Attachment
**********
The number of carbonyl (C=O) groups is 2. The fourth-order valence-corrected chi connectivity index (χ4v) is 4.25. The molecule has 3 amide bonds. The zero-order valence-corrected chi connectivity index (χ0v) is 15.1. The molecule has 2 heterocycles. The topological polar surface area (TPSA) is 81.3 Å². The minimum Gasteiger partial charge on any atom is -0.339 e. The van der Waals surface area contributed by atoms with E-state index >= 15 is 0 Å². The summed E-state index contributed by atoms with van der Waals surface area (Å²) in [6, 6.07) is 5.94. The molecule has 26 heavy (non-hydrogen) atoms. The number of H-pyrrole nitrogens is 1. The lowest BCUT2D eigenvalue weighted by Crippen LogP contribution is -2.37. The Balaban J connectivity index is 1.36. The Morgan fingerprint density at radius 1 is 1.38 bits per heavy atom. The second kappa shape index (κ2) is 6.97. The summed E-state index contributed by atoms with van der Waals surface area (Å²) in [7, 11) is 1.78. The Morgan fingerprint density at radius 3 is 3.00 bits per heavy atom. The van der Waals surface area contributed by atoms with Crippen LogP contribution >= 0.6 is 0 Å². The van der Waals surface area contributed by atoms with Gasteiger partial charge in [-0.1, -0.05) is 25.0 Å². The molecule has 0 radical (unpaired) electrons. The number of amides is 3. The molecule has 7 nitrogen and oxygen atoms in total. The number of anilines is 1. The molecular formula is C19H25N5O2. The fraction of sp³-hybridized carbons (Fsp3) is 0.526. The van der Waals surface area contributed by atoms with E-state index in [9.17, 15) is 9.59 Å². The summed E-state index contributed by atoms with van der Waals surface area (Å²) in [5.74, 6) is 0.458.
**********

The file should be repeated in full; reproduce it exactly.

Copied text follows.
The number of carbonyl (C=O) groups is 2. The fourth-order valence-corrected chi connectivity index (χ4v) is 4.25. The molecule has 3 amide bonds. The zero-order valence-corrected chi connectivity index (χ0v) is 15.1. The molecule has 2 heterocycles. The topological polar surface area (TPSA) is 81.3 Å². The minimum Gasteiger partial charge on any atom is -0.339 e. The van der Waals surface area contributed by atoms with E-state index >= 15 is 0 Å². The summed E-state index contributed by atoms with van der Waals surface area (Å²) in [6, 6.07) is 5.94. The molecule has 26 heavy (non-hydrogen) atoms. The number of H-pyrrole nitrogens is 1. The lowest BCUT2D eigenvalue weighted by Crippen LogP contribution is -2.37. The Balaban J connectivity index is 1.36. The Morgan fingerprint density at radius 1 is 1.38 bits per heavy atom. The second kappa shape index (κ2) is 6.97. The summed E-state index contributed by atoms with van der Waals surface area (Å²) in [7, 11) is 1.78. The Morgan fingerprint density at radius 3 is 3.00 bits per heavy atom. The van der Waals surface area contributed by atoms with Crippen LogP contribution >= 0.6 is 0 Å². The van der Waals surface area contributed by atoms with Gasteiger partial charge in [-0.1, -0.05) is 25.0 Å². The molecule has 0 radical (unpaired) electrons. The number of amides is 3. The molecule has 7 nitrogen and oxygen atoms in total. The number of anilines is 1. The molecular formula is C19H25N5O2. The fraction of sp³-hybridized carbons (Fsp3) is 0.526. The van der Waals surface area contributed by atoms with E-state index in [9.17, 15) is 9.59 Å². The summed E-state index contributed by atoms with van der Waals surface area (Å²) in [5.74, 6) is 0.458.